When your neighbours' problems become your own Cat Auburn
Based on drawings for a previous series of works, Cat Auburn’s When your neighbours’ problems become your own returns to the notion of sculptural form within narrative. Tall, elegant steel armatures resembling what could be real or mythical creatures populate the central gallery space, quivering with the smallest automated touch to reveal moments of fragility, or even anxiety. In the second, smaller space a bow and arrow rests, poised for action, yet just as delicate in construction and tension.
As the sculptures tremble throughout the main space, and the bow and arrow remains at the ready, personalities emerge through the proposition of movement. Characteristics that would conventionally be revealed if there were bodies, backdrops, colour scheme or soundtrack encasing the structures are formed around a series of simple, quiet gestures. In this way, each sculpture resonates with suggestion, and a narrative is formed as they are viewed, rather than being preconceived for viewing.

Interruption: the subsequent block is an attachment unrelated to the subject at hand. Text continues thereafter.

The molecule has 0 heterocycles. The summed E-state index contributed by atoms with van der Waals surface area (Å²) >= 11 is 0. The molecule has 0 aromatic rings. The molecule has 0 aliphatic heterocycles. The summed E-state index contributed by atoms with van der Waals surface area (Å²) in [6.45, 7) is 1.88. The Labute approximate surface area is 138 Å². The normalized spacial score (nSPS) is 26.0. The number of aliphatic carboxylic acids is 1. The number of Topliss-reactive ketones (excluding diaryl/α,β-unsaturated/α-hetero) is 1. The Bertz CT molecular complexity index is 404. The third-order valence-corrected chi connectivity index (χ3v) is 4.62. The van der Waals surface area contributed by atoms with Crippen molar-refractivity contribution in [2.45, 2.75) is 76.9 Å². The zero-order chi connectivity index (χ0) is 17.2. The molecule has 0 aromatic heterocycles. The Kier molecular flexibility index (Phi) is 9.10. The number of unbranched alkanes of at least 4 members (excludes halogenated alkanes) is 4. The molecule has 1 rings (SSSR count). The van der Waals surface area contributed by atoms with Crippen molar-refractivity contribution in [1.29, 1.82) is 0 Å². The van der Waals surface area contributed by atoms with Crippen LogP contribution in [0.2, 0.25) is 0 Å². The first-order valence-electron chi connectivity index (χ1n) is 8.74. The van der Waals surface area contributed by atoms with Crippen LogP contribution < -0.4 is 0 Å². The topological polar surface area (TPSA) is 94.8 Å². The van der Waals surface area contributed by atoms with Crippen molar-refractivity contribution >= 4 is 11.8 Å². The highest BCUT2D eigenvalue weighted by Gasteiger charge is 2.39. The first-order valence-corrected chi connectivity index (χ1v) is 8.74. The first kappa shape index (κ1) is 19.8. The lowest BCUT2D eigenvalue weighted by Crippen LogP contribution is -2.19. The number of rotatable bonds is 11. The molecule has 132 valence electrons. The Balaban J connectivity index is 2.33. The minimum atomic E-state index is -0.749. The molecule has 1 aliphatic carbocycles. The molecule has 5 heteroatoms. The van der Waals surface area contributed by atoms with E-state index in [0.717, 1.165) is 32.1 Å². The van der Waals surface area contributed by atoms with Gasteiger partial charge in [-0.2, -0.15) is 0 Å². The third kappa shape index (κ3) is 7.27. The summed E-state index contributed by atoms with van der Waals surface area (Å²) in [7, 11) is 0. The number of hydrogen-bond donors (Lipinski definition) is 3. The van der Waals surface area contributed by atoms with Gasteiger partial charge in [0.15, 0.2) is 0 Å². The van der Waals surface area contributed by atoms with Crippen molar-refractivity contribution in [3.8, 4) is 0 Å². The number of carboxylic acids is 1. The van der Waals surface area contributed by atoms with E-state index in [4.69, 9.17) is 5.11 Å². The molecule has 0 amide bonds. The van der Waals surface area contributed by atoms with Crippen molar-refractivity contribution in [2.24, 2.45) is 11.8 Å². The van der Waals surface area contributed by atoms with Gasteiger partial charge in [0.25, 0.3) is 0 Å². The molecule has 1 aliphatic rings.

Cat Auburn’s practice often explores social and anti-social histories, unravelling anxiety and memory, desire and voyeurism through sculptural form.
Wellington-based artist Cat Auburn completed a Bachelor of Fine Arts in 2006 and a Post-graduate Diploma in Fine Arts in 2007 at the University of Auckland. She was a finalist in the 2008 Wallace Art Awards and in 2010 she was the recipient of the Olivia Spencer Bower Foundation Art Award and Residency. She has exhibited at The Dowse Art Museum, Wellington, Christchurch Art Gallery Te Puna O Waiwhetu, Christchurch, the Sarjeant Gallery Te Whare O Rehua Whanganui and is represented by Bartley + Company Art, Wellington.